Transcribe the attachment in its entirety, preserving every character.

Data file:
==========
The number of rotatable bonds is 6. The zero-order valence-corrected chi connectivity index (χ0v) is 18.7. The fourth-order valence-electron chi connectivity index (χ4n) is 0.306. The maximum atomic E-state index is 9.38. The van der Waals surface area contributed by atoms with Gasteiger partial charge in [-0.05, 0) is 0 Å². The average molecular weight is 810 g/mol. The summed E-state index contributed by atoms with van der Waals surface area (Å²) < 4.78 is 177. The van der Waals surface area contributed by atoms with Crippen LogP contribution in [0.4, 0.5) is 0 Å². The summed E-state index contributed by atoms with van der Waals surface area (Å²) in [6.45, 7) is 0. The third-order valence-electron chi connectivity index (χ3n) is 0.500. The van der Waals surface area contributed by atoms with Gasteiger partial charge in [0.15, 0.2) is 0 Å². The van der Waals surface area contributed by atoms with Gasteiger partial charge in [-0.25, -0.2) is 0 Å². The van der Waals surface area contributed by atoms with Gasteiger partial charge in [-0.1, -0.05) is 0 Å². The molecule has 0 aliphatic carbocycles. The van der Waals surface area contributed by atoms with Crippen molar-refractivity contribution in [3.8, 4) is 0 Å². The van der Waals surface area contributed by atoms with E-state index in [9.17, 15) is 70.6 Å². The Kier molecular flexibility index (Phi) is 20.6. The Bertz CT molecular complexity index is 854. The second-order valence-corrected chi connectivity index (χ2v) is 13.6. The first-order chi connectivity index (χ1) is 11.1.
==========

The number of rotatable bonds is 6. The zero-order valence-corrected chi connectivity index (χ0v) is 18.7. The fourth-order valence-electron chi connectivity index (χ4n) is 0.306. The maximum atomic E-state index is 9.38. The van der Waals surface area contributed by atoms with Gasteiger partial charge in [-0.05, 0) is 0 Å². The average molecular weight is 810 g/mol. The summed E-state index contributed by atoms with van der Waals surface area (Å²) < 4.78 is 177. The van der Waals surface area contributed by atoms with Crippen LogP contribution in [0.4, 0.5) is 0 Å². The summed E-state index contributed by atoms with van der Waals surface area (Å²) in [6.45, 7) is 0. The third-order valence-electron chi connectivity index (χ3n) is 0.500. The van der Waals surface area contributed by atoms with Gasteiger partial charge in [0.15, 0.2) is 0 Å². The van der Waals surface area contributed by atoms with Gasteiger partial charge in [-0.25, -0.2) is 0 Å². The van der Waals surface area contributed by atoms with Gasteiger partial charge in [-0.1, -0.05) is 0 Å². The molecule has 0 aliphatic carbocycles. The van der Waals surface area contributed by atoms with Crippen molar-refractivity contribution in [3.8, 4) is 0 Å². The van der Waals surface area contributed by atoms with E-state index in [9.17, 15) is 70.6 Å². The Kier molecular flexibility index (Phi) is 20.6. The Bertz CT molecular complexity index is 854. The second-order valence-corrected chi connectivity index (χ2v) is 13.6. The first-order chi connectivity index (χ1) is 11.1.